94 points, Ned Goodwin MW, jamessuckling.com
“Very pale lemon and lime tints through the glass. Lime zest and talcum aromas. Light and fresh as enters the palate with bright lime and lemon zest notes. A little sweetness fills in bringing an appealing softness to the drive of acidity. Good length and precision to the finish.”
93 points, Stuart Knox, The Real Review
Swinney Riesling 2023
Swinney Mencía 2022

Swinney Mencía 2022

This is just the second release of Swinney’s Mencía, and as was the case last year, we have very little. For now, there is just one row of vertically trellised Mencía vines in the north-facing part of the Powderbark vineyard, meaning Rob Mann can make just one hogshead a year. Plans are in the works for a new plot of staked vines on the highest, southeastern part of the same vineyard, but that’s a story for another day.

The fruit was handpicked and gravity-fed to a single 600-litre open-top demi-muid. Mann favours 100% whole bunches for this wine, finding immense pleasure and intrigue in the resulting depth, structure, heightened spice and “almost curry leaf reduction”. And though he admits the style may be confronting, he’s resolute. Who are we to disagree? The wine spent 10 days on skins before it was pressed to an old, 300-litre French hogshead. It was then aged for 11 months before bottling.

It’s no secret that Mann has an affinity for the high-altitude, granite-fuelled wines of northwest Spain and though similarities can be drawn, Swinney’s Mencía has an x-factor of its own. Emboldened by the warmer conditions in 2022, the wine has another level of depth and potency when compared to the 2021, which was born from a cooler year.

It’s a wonderfully perfumed release, flush with berry fruits, summer florals and earthy brown spices. The palate is juicy, ripe and fleshy with perfectly pitched sweet and savoury balance carried on cranberry acidity and chalky tannins. The finish is long and quite mineral—it’s a beautifully crafted Mencía, a wine of intrigue and intellect.


“Dry-grown mencia. The bloody/meaty persona of the Swinney red wines continues. It’s absolutely hand-in-glove with the mencia variety here. This is ferrous, meaty, dark with fruit, toasty, graphite-injected, lifted by purple flower and red-black-jellybean characters, and gamey/meaty/rusty/smoky through the finish. It’s quite something. It’s characterful to say the least.”
93 points, Campbell Mattinson, The Wine Front
“A coup for Great Southern to have mencia rolling around its region, more so from this outstanding site. Hits medium weight perfectly, rippling with tart black cherry juice, light and lithe in grippy, granitic tannins, sappy with blood orange and amaro-laced acidity, a stony perfume with potpourri, game meat and cherries on song. Whoosh! Mencia here we come. It feels refreshing and structured at once, a serious red wine of textural appeal and plenty of character. Enjoyable from hello.”
94 points, Mike Bennie, The Wine Companion
Swinney Mencía 2022
Swinney Mourvedre 2022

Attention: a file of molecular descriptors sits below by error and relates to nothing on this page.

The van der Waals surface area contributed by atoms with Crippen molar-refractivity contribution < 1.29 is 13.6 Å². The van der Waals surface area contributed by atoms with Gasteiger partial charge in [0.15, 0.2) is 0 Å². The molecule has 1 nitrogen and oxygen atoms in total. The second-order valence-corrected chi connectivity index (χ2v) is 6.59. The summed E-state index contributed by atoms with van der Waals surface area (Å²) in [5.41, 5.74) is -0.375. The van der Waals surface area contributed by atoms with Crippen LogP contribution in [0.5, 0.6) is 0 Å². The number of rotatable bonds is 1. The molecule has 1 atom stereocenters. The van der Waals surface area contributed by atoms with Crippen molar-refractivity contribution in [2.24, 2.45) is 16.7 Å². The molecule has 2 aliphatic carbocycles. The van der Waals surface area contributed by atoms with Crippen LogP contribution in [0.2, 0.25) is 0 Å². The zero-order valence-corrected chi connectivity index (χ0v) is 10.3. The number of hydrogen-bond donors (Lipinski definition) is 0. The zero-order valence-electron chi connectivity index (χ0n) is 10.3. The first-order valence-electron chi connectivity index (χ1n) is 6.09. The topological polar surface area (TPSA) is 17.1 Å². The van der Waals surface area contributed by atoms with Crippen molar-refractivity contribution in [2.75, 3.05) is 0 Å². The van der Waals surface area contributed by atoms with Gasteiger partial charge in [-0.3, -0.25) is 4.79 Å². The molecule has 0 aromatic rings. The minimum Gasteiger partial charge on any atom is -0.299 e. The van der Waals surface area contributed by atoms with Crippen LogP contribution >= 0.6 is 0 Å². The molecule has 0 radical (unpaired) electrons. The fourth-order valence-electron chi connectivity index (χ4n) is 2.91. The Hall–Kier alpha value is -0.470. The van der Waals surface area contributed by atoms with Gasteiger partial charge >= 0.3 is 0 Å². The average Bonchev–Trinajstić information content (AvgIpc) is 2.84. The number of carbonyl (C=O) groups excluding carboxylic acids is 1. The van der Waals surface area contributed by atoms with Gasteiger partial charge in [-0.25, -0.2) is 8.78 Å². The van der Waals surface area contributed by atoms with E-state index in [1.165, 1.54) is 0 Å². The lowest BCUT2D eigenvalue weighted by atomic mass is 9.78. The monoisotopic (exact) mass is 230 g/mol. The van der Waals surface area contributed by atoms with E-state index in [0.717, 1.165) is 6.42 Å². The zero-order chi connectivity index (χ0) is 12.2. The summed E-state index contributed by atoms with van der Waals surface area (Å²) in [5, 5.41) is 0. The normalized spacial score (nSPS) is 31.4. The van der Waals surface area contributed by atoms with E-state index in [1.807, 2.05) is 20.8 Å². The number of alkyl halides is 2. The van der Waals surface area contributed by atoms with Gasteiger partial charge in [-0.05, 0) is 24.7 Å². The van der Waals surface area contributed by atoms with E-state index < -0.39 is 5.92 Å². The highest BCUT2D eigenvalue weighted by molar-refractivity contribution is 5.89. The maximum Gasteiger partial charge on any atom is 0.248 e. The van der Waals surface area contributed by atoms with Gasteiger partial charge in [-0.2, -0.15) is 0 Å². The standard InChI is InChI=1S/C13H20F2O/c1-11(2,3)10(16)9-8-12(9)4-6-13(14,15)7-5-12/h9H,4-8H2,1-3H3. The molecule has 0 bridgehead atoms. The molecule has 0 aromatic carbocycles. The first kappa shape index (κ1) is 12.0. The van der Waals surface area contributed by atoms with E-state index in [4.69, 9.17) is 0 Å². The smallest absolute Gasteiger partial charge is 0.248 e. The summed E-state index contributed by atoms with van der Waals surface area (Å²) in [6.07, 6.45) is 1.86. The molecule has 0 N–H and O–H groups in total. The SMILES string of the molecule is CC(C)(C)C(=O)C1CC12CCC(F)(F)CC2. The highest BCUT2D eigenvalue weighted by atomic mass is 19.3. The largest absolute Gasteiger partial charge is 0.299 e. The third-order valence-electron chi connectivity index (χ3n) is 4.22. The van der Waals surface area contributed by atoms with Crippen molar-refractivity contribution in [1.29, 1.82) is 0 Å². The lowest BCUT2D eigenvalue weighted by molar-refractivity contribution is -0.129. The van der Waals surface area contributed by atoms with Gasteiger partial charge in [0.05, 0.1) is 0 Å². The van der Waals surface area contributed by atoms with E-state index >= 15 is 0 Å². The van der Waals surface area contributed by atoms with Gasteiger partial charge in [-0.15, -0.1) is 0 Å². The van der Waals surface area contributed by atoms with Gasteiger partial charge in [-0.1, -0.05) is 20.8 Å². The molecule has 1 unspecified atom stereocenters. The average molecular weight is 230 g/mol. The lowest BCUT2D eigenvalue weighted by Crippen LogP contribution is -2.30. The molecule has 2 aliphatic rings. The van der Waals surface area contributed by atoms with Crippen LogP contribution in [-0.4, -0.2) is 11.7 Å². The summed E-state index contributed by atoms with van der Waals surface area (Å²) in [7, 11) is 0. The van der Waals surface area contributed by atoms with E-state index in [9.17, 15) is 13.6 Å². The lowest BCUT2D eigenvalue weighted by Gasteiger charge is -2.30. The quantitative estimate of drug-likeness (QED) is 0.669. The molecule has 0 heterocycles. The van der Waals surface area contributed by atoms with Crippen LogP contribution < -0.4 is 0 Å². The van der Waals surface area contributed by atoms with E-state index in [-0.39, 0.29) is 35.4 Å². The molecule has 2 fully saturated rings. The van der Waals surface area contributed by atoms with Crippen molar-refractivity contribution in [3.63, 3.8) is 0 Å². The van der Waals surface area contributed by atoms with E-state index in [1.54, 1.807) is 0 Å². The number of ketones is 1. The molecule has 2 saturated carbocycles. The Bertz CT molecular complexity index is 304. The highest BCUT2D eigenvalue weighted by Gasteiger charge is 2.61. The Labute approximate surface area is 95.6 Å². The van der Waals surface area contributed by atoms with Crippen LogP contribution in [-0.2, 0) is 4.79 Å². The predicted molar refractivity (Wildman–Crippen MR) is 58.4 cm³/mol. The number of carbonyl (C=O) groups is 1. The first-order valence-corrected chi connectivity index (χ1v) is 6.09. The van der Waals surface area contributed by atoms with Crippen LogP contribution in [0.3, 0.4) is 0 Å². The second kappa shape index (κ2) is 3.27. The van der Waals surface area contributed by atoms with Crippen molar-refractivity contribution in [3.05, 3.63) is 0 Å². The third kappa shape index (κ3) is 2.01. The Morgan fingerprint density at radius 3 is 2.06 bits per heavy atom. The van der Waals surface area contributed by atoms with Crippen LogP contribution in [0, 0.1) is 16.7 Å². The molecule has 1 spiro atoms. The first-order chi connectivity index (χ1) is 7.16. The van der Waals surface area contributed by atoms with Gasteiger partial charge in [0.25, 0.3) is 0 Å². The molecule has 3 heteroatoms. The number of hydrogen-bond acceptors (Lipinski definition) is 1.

Swinney Mourvedre 2022

The positive results of Swinney’s meticulous viticulture are, perhaps, felt most strongly in the Mourvèdre. Just a few years ago, Rob Mann was utilising this fruit in Swinney’s Mourvèdre Syrah Grenache bottling. Such was the quality that it became harder and harder to dilute this fruit, and last year the team took the plunge and bottled a straight Mourvèdre. Syrah (6%) and Grenache (4%) make a reappearance in 2022, but it’s very much in a supporting role—this is still the Mourvèdre show.

Swinney’s Mourvèdre is drawn from dry-grown bush vines on the Wilsons Pool vineyard which was planted in the early 2000s and has rich gravel/loam soils. The fruit for the 2022 was hand-picked over two days to optimise flavour and tannin maturity, then berry sorted and transferred to a single stainless-steel fermenter via gravity. A well-judged 20% whole-bunch portion was incorporated to highlight the “distinctive ferrous qualities, fine structure and wild spice” of the variety. This release spent 11 days on skins before being pressed to fine-grained, large-format French oak where it matured for 11 months.

Mann finds a real synergy with Mourvèdre in a cool region and a warm season. Working with the conditions, he picked earlier than the previous year, preserving freshness, vibrancy and mid-weight appeal. According to Mann, Swinney’s Mourvèdre is the wine that best expresses the site’s signature ferrous, rusty nail character; a trait this winemaker values and pursues in all his reds. The fruit shows beautiful white pepper spice, a wild edge, savoury depth and textural richness.

“Deep magenta with purple hues. Wild fruits with an intoxicating mix of pomegranate, strawberries and satsuma plums mixed with some white pepper and cassia bark. Medium- to full-bodied with lashings of red and blue fruits. Sizzling venison and Chinese five spice complexity, finishing with a chalky, savoury, and finely detailed tannin structure.” Swinney

“Hoo ah! Here’s a wild wine of emphatic personality. Blue fruit, white pepper and exotic spice, but also bloody and ferrous too. I’m thinking blood plum, dried orange peel offering a pleasingly biter cinch, chalky and chewy, so much dried herb and liquorice-laced meaty spicy goodness, smudgy and ashen, but kind of vibrant too, with a meaty/grainy/sappy finish of excellent length. A terrific expression of Mataro.”
95 points, Gary Walsh, The Wine Front